The Life of Ron’s Lemon Tree

Ron’s Lemmon Tree produced the juiciest most wonderful lemons we’ve ever tasted!  Alyssa even took one to work and they did a taste comparison between Ron’s and the organic lemons the stylists brought in for their water. Hands down, Ron’s lemons won!

But Ron’s Lemon Tree has not had an easy life! We bought the little twig at a local nursery in Wichita Falls, eight or ten years ago. We had so much going on, we weren’t that great with the gardening. It would sit outside in a pot, dry out, get watered and occasionally fertilized. Freezing temps would come and we’d bring it inside. But again, it would find itself neglected and dry. Often it would sit by the pellet stove – it seemed to like the warmth…until we’d forget to water it. Year after year, it would produce the most wonderful smelling flowers, only to disappoint Ron with no fruit.

Ron’s Lemon Tree suffered its share of tragedies – sometimes all the leaves would fall off and it seemed it wasn’t going to make it. But we’d load it up with fertilizer, pay closer attention (briefly) and it would bounce back. This was not an infrequent occurrence.

We moved to Central Texas and Ron’s Lemon Tree seemed happier. But no lemons.

This past year, it spent the winter in my new greenhouse. It seemed ok until I noticed the leaves starting to curl. Then it was covered with black powdery stuff. So I read a variety of websites, made the diagnosis, and then painstakingly wiped every leaf with watered down alcohol. “Painstaking” is a slight exaggeration because many of the leaves had already dropped. There weren’t that many to wipe down. Ron was about to give up.

Spring turned to summer and the lemon tree flowered again! Tiny little green lime-looking things replaced the buds. But oddly enough many just fell off. They seemed kind of like mutants!

But we kept watch. The tree had started growing but we didn’t dare disrupt it – there were actually tiny little lemons still clinging to the spindly branches!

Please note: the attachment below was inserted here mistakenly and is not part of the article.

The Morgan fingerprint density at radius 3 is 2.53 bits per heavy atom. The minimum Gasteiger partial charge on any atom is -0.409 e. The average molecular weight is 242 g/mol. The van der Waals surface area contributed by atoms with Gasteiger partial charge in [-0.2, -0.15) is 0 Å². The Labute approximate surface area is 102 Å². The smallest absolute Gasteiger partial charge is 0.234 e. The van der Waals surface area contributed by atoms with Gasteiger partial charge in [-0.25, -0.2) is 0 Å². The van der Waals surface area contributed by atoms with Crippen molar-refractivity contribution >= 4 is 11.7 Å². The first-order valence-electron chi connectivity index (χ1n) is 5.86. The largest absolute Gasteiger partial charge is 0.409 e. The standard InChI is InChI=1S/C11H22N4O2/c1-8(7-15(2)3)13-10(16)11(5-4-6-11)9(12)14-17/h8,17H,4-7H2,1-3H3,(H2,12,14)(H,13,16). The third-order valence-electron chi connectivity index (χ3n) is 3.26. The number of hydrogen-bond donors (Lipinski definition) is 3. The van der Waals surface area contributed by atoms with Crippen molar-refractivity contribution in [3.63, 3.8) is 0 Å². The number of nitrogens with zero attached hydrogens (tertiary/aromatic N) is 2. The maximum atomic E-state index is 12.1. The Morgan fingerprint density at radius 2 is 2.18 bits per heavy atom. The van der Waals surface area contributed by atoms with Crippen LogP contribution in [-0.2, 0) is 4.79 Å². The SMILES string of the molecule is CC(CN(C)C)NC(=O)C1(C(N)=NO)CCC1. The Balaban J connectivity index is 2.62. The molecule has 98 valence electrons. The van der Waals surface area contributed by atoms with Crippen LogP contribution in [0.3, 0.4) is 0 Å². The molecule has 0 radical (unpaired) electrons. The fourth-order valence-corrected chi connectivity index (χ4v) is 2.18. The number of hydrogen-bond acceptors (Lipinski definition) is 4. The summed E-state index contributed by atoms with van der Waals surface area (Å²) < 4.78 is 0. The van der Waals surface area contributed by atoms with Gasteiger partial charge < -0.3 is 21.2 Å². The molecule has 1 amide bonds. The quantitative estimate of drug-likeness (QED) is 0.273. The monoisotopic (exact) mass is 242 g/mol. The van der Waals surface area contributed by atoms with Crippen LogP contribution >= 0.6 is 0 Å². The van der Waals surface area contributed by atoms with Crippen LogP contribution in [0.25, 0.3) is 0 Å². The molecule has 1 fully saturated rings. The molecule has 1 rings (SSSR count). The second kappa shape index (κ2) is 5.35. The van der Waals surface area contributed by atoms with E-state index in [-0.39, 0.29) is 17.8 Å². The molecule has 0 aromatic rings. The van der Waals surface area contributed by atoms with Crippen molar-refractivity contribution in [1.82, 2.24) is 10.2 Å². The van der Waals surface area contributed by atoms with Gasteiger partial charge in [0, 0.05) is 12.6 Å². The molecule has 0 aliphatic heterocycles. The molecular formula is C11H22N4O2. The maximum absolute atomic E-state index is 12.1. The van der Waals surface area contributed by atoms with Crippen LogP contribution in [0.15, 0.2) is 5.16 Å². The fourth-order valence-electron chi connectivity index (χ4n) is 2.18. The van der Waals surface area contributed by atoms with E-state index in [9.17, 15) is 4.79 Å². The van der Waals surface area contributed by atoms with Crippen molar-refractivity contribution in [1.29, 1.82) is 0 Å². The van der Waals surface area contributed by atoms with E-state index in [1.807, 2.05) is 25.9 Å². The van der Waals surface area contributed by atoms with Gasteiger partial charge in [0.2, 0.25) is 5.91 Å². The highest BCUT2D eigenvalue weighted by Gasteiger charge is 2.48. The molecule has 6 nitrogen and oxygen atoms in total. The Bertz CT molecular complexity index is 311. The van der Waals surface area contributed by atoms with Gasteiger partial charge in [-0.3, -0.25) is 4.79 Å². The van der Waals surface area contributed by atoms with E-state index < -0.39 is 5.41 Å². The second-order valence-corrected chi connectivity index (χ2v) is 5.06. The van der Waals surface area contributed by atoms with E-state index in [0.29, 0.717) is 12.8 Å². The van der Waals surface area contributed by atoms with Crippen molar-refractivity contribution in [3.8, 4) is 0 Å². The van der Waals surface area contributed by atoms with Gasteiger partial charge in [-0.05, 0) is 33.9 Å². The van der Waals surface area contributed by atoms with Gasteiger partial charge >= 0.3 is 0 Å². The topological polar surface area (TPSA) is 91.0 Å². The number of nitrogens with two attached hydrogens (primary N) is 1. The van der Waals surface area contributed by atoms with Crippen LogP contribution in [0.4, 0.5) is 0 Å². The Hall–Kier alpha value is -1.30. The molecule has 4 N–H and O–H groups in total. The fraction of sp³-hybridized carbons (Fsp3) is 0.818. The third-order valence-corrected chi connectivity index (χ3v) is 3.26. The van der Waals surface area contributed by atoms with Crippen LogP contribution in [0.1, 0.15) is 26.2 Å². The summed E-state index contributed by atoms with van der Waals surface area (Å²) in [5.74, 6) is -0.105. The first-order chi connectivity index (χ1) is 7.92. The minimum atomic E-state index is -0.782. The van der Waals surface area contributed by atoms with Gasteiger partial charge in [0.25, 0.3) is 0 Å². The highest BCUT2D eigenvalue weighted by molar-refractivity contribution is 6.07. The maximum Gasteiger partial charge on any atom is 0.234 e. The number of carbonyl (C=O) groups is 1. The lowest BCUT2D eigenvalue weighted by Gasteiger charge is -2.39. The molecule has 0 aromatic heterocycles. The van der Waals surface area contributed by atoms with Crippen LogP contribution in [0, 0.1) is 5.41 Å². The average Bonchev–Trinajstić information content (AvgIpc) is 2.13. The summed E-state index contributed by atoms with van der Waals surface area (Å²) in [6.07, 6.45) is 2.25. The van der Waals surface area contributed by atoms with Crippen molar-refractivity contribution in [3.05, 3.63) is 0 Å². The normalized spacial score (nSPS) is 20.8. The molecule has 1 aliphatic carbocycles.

Ron would shake his head in gloom.
“My lemon tree will never come through,” he’d lament.

And then a funny thing happened. Several of the mutants began to grow!

Some branches – there are only about 5 – were laden with lemons. Others had only leaves. We didn’t know if we should pick off some so the others could grow. But we decided to let nature take over. We kept watering, did a little more fertilizer, and then decided it was time to harvest.  I was going to be out of town for a couple of weeks, and I was afraid Ron’s Lemon Tree might fall to some unfortunate circumstance – no water, dogs decide to chew off the lemons, who knows what could happen!

So we picked them and placed them on the window sill. The green began to fade, and suddenly VOILA!

I have really no idea how long they grew on the branches. Or how long they are supposed to! Or if it’s it better to let them ripen on the tree. But these were excellent!


Now that the lemons have been harvested, I added more dirt and moved Ron’s Lemon Tree to a bigger prettier teal colored pot. The plan is to let it live in that, somehow carrying it over to the greenhouse and hope that the black sooty mold does not return! And, we hope Ron’s Lemon Tree has a much longer happier life, producing the best lemons anyone has ever tasted!


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